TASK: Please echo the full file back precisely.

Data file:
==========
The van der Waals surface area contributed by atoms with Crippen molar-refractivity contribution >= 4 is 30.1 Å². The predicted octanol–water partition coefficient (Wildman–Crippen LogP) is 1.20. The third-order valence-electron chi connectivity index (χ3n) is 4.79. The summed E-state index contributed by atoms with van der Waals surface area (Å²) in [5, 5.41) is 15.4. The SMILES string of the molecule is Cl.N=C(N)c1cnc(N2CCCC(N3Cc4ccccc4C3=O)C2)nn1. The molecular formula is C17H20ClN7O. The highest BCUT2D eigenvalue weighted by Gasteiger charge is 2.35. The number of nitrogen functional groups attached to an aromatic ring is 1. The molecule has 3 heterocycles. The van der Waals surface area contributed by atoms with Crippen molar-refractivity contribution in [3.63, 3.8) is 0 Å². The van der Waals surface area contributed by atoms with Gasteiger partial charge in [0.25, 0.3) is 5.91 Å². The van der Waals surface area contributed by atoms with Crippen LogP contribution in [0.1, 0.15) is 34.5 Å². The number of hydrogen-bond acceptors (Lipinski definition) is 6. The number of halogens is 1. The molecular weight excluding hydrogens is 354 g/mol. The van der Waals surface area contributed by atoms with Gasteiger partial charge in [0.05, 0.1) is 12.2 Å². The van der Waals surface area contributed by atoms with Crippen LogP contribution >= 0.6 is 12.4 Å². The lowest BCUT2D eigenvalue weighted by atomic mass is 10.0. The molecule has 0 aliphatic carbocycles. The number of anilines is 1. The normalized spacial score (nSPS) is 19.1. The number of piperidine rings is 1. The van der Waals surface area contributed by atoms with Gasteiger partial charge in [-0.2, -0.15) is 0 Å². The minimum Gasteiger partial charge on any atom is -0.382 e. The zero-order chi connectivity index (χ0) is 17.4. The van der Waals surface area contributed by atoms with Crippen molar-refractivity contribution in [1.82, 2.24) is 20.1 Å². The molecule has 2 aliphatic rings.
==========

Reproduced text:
The van der Waals surface area contributed by atoms with Crippen molar-refractivity contribution >= 4 is 30.1 Å². The predicted octanol–water partition coefficient (Wildman–Crippen LogP) is 1.20. The third-order valence-electron chi connectivity index (χ3n) is 4.79. The summed E-state index contributed by atoms with van der Waals surface area (Å²) in [5, 5.41) is 15.4. The SMILES string of the molecule is Cl.N=C(N)c1cnc(N2CCCC(N3Cc4ccccc4C3=O)C2)nn1. The molecular formula is C17H20ClN7O. The highest BCUT2D eigenvalue weighted by Gasteiger charge is 2.35. The number of nitrogen functional groups attached to an aromatic ring is 1. The molecule has 3 heterocycles. The van der Waals surface area contributed by atoms with Crippen molar-refractivity contribution in [3.63, 3.8) is 0 Å². The van der Waals surface area contributed by atoms with Gasteiger partial charge in [0.25, 0.3) is 5.91 Å². The van der Waals surface area contributed by atoms with Crippen LogP contribution in [0.1, 0.15) is 34.5 Å². The number of hydrogen-bond acceptors (Lipinski definition) is 6. The number of halogens is 1. The molecular weight excluding hydrogens is 354 g/mol. The van der Waals surface area contributed by atoms with Gasteiger partial charge in [0.05, 0.1) is 12.2 Å². The van der Waals surface area contributed by atoms with Crippen LogP contribution >= 0.6 is 12.4 Å². The lowest BCUT2D eigenvalue weighted by atomic mass is 10.0. The molecule has 0 aliphatic carbocycles. The number of anilines is 1. The normalized spacial score (nSPS) is 19.1. The number of piperidine rings is 1. The van der Waals surface area contributed by atoms with Gasteiger partial charge in [-0.2, -0.15) is 0 Å². The minimum Gasteiger partial charge on any atom is -0.382 e. The zero-order chi connectivity index (χ0) is 17.4. The van der Waals surface area contributed by atoms with Crippen molar-refractivity contribution in [1.82, 2.24) is 20.1 Å². The molecule has 2 aliphatic rings.